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Dry up those dreams
When Sid G Hedges penned a booklet for "growing boys" in 1941, he had no idea it would one day become a cult classic. Steve Goddard reveals his personal encounter with the patron saint of cotton reels.
Soon to be married and being a naturally gallant sort of chap I gave up my bed to Allison when she stayed at my parents' house. Of course I was made of stern stuff, the sort that could rough it for the odd night or two in the boxroom, as long as the central heating had been firing for some time.
On one occasion, Allison was unable to sleep keen anticipation of our forthcoming nuptials, I considered. She rummaged through the bookcase for something to close the eyelids or summon, as Shakespeare's Falstaff puts it, "nature's soft nurse."
The little maroon booklet tucked away on the bottom shelf failed to be matron. Suppressed giggles emanated from my bedroom. A little later, a gentle knock on my door, though improper, set me tingling with anticipation.
"Now I understand the root of all your problems," whispered my soon-to-be in the dark. "I trust you still have a cotton reel handy for the long hours ahead."
With that she handed me the booklet and disappeared into the dark night.
I had forgotten all about Knowledge for the Growing Boy, given to me as a fresh-faced 12 year-old and vividly brought to life by actor Paul Burbridge in a video first produced for the Christian Initiative on Teenage Sexuality from CARE. See it here...
The 31-page booklet, published in 1941, was written by one Sid G Hedges, born in 1897. Wikipedia informs us that, as a regular contributor to magazines like Boys' Own Paper, Chums and Scout, Hedges also authored dozens of books including Christian Youth: the Alternative to Hitler Youth and Games for Small Lawns.
But Knowledge for the Growing Boy, probably written to the rattle of anti-aircraft fire as Messerschmitt Bf 109s duelled overhead with Spitfires, is undoubtedly Hedges' finest hour.
Taking on the role of a friendly uncle, he tackles the facts of life "in a spirit of healthy frankness", informing us that wet dreams are the result of too much supper, too many clothes on the bed and through "sleeping on the back".
How can we know we are "sleeping on the back"? Thread a piece of string through a cotton-reel and tie the reel round your waist. "If you chance to roll from your side it will press into your back and wake you up."
Hedges warns that the "important fluid from the sex glands can be wasted intentionally. This is a foolish habit, though it is not uncommon among boys who have not enough self-control. Ever seen a horse out of control a runaway? Not a nice sight; usually ends in a smash. Ever seen a man all self-control gone? A still nastier spectacle."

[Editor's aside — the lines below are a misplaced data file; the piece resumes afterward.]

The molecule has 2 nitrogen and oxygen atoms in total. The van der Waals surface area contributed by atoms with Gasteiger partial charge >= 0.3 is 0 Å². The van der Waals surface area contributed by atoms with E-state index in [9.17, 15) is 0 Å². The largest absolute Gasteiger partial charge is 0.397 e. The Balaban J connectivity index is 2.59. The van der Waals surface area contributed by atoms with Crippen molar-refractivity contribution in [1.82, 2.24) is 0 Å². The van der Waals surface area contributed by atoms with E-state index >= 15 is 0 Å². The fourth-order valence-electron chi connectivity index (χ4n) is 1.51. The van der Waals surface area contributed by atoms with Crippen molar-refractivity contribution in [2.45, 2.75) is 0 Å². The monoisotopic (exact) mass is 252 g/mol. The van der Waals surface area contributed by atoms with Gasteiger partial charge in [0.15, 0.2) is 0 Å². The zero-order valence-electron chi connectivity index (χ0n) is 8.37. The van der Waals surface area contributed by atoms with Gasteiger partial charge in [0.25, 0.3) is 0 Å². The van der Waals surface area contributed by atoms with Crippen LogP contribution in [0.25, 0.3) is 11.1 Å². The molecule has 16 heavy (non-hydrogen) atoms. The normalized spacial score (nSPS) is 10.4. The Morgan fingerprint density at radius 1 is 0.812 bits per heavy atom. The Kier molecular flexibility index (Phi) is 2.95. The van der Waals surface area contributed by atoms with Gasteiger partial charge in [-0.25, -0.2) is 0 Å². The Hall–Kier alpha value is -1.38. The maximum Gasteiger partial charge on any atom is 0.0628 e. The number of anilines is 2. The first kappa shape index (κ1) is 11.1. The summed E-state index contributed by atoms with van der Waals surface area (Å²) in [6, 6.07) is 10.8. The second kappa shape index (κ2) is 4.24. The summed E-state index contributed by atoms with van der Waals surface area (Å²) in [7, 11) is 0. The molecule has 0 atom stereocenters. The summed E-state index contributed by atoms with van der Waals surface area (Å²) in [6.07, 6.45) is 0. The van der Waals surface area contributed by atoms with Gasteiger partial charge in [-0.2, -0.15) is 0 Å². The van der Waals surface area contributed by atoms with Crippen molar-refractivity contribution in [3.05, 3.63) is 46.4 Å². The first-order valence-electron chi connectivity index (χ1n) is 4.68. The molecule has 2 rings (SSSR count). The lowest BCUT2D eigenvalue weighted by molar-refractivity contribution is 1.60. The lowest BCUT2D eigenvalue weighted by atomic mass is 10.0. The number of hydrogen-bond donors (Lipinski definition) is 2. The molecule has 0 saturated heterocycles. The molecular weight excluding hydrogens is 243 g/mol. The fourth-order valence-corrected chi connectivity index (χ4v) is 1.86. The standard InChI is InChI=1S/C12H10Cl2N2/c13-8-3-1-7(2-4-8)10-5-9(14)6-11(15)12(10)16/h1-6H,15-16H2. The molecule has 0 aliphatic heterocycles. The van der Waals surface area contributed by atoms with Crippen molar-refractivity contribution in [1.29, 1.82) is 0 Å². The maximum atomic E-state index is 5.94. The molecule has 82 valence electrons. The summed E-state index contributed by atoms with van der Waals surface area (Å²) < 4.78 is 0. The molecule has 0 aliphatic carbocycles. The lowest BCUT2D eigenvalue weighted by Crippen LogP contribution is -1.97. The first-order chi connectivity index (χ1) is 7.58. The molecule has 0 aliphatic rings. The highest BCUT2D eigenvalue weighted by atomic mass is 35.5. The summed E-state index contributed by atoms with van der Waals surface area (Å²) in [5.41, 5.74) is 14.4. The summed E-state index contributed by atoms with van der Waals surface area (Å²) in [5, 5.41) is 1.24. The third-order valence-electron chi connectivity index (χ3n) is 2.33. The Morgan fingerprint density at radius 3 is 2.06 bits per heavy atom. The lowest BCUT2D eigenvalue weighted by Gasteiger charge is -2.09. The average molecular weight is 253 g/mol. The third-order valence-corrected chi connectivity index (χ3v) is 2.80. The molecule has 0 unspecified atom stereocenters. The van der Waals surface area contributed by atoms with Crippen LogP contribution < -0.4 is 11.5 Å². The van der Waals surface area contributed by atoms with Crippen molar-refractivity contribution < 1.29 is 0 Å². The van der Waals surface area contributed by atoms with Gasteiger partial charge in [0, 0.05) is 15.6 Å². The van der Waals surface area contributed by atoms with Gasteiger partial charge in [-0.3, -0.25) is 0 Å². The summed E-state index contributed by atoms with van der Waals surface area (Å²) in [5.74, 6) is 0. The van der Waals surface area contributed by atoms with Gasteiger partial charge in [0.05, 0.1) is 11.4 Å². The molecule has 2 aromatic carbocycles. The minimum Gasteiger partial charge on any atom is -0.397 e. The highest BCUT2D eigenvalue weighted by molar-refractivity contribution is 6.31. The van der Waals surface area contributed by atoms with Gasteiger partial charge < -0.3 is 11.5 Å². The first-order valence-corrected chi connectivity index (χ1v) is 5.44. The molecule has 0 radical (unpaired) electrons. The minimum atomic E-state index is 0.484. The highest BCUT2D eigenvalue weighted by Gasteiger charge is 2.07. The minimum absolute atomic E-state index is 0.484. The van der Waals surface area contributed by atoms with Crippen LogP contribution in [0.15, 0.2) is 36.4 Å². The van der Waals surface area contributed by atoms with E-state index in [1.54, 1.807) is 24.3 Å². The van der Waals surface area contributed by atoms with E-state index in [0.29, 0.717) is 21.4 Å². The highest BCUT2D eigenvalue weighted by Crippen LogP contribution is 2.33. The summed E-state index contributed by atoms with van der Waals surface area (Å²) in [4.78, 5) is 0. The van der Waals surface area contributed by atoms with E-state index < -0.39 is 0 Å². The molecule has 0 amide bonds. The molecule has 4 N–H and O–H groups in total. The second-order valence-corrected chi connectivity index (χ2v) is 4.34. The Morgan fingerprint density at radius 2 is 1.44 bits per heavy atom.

There are many more gems in the booklet to discover for yourself. Knowledge..., originally published by the Pilgrim Press and long out of print, is now available as a download (PDF, 9.2Mb) for the first time here.
A matter of weeks after Allison rediscovered my copy, I wandered into a Christian bookshop in St Helens, near Liverpool, and was undoubtedly led by the Spirit to six copies of the booklet, still priced in pre-decimal currency at 9d each (less than 4p). I bought the lot and distributed them to delighted friends and family for services rendered at our wedding. I shall never forget the look of delight on the face of the preacher, Rev. Eric Delve, who is now Vicar of St Luke's, Maidstone, Kent. "My own copy? Really? To keep?"
Years later, another creative friend sew-wrote Hedges' classic poem, "The Things that are Hard" onto a tapestry complete with cotton reels. The framed product takes pride of place in our downstairs cloakroom.
I know of fourth and fifth-generation photocopied versions of the booklet that have whizzed round the globe, making Knowledge... a cult classic.
The vast resource that is the Internet fails to give us more than a brief summary of Sid G Hedges' life, though we know he went to an emission-free eternity in 1974. Was he buried in swimming trunks, alongside his beloved harmonica and a dozen cotton reels? We will probably never know.
But here, for the first time and to celebrate Ship of Fools' 10th online anniversary his "greatest work" is now yours to download. Now you can share in the great international fellowship of the cotton reel.
Own your own (virtual) copy of Sid G Hedges' cult classic. Download here! (PDF, 9.2Mb)
See Knowledge for the Growing Boy brought to life in a YouTube video presented by Ship of Fools.